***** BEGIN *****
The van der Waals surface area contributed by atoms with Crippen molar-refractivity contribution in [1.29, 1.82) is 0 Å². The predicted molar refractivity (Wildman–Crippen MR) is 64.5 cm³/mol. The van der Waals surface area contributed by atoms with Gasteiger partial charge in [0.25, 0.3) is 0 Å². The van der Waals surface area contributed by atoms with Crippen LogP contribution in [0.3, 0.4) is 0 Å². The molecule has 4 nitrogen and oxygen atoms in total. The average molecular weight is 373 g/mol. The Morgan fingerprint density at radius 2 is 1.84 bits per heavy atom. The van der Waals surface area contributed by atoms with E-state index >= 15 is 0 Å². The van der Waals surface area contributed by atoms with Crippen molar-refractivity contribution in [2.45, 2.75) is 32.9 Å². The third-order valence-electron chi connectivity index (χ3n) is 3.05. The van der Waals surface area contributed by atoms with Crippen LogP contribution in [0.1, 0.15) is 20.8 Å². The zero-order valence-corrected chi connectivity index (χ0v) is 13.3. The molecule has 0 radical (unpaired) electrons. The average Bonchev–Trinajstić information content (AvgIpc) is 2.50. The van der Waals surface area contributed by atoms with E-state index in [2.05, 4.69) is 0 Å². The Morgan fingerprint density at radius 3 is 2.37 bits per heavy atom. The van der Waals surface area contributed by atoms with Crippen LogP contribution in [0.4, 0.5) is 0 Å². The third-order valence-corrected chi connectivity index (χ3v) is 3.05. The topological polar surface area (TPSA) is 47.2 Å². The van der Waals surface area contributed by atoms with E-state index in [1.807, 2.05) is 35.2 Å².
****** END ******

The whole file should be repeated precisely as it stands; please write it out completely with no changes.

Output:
The van der Waals surface area contributed by atoms with Crippen molar-refractivity contribution in [1.29, 1.82) is 0 Å². The predicted molar refractivity (Wildman–Crippen MR) is 64.5 cm³/mol. The van der Waals surface area contributed by atoms with Gasteiger partial charge in [0.25, 0.3) is 0 Å². The van der Waals surface area contributed by atoms with Crippen LogP contribution in [0.3, 0.4) is 0 Å². The molecule has 4 nitrogen and oxygen atoms in total. The average molecular weight is 373 g/mol. The Morgan fingerprint density at radius 2 is 1.84 bits per heavy atom. The van der Waals surface area contributed by atoms with E-state index >= 15 is 0 Å². The van der Waals surface area contributed by atoms with Crippen molar-refractivity contribution in [2.45, 2.75) is 32.9 Å². The third-order valence-electron chi connectivity index (χ3n) is 3.05. The van der Waals surface area contributed by atoms with Crippen LogP contribution in [0.1, 0.15) is 20.8 Å². The zero-order valence-corrected chi connectivity index (χ0v) is 13.3. The molecule has 0 radical (unpaired) electrons. The average Bonchev–Trinajstić information content (AvgIpc) is 2.50. The van der Waals surface area contributed by atoms with E-state index in [2.05, 4.69) is 0 Å². The Morgan fingerprint density at radius 3 is 2.37 bits per heavy atom. The van der Waals surface area contributed by atoms with Crippen LogP contribution in [0.4, 0.5) is 0 Å². The third-order valence-corrected chi connectivity index (χ3v) is 3.05. The topological polar surface area (TPSA) is 47.2 Å². The van der Waals surface area contributed by atoms with E-state index in [1.807, 2.05) is 35.2 Å².